If you struggle with depression and acid reflux during the winter, increasing your physical activity level may help.
Winter and Seasonal Affective Disorder (SAD)
Do you notice your mood takes a nose dive as the days grow shorter? For millions of Americans, gray skies and lower temperatures contribute to a condition called seasonal affective disorder (SAD). Also known as seasonal depression, SAD is considered a subset of clinical depression and is marked by depression that follows a cyclical pattern with the seasons. People affected by SAD often experience low energy, sleeplessness and difficulty concentrating.
Cold Weather and Acid Reflux
Cold days also tend to turn up the heat of heartburn from acid reflux. There are several reasons you might have more reflux in the wintertime. Most people are less active in colder seasons and spend more time in bed or on the couch, making acid reflux more likely. Chilly weather also goes hand-in-hand with calorie-rich comfort foods, spicy foods, chocolate and caffeine. These heartburn triggers weaken the valve between the stomach and esophagus leading to reflux.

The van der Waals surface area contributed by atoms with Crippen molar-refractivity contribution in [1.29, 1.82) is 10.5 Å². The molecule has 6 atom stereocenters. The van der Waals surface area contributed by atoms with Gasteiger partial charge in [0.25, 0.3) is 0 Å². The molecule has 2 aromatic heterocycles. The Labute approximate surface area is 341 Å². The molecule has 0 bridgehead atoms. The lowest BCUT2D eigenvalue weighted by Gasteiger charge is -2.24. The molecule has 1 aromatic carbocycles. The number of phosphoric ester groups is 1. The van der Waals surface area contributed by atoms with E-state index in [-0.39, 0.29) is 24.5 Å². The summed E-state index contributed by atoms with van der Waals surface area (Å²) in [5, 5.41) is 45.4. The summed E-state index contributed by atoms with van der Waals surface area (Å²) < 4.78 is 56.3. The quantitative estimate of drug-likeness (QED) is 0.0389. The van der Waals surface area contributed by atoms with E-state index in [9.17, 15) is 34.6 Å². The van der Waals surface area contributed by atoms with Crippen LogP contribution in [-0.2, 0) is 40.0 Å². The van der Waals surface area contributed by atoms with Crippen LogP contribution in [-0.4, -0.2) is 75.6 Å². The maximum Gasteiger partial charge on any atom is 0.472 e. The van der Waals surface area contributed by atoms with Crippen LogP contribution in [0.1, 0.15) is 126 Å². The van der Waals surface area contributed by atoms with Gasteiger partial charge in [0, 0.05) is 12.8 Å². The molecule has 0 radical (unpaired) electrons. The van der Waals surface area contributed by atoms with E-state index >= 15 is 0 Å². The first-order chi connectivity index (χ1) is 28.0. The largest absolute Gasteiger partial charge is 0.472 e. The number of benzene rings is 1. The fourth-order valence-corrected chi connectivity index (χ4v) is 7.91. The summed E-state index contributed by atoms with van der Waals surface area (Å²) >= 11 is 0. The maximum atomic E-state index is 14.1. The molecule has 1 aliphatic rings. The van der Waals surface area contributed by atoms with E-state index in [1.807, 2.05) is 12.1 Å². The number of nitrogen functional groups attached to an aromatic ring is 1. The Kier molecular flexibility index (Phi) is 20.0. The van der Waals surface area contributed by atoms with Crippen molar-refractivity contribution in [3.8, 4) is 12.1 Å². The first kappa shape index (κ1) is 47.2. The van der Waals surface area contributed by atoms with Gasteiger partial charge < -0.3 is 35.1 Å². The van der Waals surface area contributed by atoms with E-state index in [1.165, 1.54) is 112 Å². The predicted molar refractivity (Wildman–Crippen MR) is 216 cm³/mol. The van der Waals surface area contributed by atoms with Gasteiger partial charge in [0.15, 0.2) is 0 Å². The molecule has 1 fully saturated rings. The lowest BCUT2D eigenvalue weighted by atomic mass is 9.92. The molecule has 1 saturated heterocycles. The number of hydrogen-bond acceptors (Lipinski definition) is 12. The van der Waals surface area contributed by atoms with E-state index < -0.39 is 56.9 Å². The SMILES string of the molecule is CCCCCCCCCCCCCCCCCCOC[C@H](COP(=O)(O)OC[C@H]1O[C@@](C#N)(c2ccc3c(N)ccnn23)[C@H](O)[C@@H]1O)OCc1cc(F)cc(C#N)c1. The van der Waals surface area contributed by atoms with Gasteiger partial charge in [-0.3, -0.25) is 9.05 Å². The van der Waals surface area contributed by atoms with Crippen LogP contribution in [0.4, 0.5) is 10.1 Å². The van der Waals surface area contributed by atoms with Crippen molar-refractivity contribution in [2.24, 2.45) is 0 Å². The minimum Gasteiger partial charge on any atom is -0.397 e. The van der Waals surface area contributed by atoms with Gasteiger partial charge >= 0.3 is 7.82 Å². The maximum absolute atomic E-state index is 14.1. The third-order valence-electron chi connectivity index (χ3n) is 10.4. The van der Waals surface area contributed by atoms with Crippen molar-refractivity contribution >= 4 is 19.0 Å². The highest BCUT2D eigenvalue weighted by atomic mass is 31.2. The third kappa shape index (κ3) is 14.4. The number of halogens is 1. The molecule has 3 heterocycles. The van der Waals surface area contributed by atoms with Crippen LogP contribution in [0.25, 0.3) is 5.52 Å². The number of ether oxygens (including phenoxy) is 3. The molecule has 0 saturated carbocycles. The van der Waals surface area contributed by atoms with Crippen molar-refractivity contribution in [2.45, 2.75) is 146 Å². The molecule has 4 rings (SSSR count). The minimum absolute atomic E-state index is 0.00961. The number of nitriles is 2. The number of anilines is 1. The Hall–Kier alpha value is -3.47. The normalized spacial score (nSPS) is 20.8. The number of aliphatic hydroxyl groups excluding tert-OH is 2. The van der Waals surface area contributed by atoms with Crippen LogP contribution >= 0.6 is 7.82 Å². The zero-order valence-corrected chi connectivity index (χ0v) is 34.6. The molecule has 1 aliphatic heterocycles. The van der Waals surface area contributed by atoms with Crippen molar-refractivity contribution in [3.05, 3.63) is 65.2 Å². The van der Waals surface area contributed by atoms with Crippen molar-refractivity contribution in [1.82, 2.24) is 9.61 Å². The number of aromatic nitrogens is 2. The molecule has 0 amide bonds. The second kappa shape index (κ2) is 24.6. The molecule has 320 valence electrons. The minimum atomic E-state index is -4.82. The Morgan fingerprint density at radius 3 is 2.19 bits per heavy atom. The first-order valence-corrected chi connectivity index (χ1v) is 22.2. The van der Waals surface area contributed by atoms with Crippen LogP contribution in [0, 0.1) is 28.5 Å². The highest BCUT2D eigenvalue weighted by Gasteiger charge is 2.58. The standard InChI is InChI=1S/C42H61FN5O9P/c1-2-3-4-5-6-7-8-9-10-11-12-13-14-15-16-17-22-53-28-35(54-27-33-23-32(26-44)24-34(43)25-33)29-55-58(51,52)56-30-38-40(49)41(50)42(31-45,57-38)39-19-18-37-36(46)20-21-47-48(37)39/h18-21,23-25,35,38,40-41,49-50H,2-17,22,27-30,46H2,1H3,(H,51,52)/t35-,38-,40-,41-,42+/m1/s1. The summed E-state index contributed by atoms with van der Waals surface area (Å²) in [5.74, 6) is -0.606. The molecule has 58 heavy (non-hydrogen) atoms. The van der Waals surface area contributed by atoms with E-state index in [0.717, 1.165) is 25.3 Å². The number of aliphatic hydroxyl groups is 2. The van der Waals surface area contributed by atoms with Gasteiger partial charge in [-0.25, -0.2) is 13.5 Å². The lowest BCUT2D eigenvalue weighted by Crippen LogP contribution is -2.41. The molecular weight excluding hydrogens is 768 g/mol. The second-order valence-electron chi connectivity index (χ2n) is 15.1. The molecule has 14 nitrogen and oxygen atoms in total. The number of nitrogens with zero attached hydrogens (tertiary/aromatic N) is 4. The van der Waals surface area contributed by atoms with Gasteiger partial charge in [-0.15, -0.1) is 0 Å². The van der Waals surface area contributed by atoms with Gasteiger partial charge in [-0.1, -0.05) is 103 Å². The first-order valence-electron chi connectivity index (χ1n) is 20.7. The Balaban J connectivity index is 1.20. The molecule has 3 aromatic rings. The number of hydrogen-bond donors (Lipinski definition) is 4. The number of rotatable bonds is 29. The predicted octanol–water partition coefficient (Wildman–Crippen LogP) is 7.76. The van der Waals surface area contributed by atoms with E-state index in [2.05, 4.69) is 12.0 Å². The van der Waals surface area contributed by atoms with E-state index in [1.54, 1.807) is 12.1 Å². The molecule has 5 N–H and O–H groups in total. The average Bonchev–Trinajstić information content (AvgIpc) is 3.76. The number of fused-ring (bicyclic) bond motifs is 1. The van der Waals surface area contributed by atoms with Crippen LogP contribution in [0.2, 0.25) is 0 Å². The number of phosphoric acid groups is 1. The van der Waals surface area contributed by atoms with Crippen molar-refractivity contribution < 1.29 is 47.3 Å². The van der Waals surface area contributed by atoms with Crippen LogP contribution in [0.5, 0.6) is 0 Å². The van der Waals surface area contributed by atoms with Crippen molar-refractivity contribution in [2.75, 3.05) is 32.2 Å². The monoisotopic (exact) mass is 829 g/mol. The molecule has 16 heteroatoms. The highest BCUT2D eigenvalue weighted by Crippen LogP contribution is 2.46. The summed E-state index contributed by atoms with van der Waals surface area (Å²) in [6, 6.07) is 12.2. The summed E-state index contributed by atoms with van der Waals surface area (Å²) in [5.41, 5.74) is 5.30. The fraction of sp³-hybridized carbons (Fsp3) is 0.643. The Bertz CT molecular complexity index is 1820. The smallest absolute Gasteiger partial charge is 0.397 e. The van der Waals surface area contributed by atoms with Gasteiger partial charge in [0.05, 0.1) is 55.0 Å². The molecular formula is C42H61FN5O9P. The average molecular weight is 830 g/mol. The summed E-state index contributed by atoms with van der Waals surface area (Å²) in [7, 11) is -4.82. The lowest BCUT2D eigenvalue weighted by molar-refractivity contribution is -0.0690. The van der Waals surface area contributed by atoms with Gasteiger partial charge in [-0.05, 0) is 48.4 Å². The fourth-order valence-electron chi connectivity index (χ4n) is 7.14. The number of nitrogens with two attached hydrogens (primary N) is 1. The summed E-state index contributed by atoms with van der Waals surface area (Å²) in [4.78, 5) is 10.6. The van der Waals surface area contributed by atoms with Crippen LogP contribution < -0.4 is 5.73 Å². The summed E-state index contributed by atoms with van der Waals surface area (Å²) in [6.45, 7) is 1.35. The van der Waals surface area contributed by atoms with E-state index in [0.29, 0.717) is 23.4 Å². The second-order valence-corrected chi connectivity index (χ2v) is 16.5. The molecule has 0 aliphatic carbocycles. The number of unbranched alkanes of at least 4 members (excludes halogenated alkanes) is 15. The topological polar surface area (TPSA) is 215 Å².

Exercise Can Help with Seasonal Depression and Heartburn
Boosting your activity level can help reduce symptoms of seasonal depression as well as heartburn. Exercising raises serotonin, the “happy hormone” that gives you an overall sense of wellbeing. It also increases circulation, improves digestion and helps manage weight. Excess fat around the abdomen puts pressure on the stomach and allows gastric acid to flow into the esophagus. Studies show losing even five pounds can significantly reduce heartburn.
Try to get at least 30 minutes of moderate exercise every day, and go outside if at all possible. Vitamin D from sunlight can boost your mood and improve your spirits, so get out for even a short walk. You can alternate activities like swimming, biking, yard work, yoga or hiking. Along with exercising, eat a well-balanced diet and get plenty of sleep.
Follow up with your Physician and GI Doctor
Seasonal affective disorder and all forms of depression need consistent monitoring by a physician, so don’t try to treat your symptoms alone. It’s also important to call your gastroenterologist if you experience frequent heartburn because you could have a serious condition called GERD, a progressive disease that can cause long-term health complications. Call a GI doctor today to make an appointment for evaluation and counsel.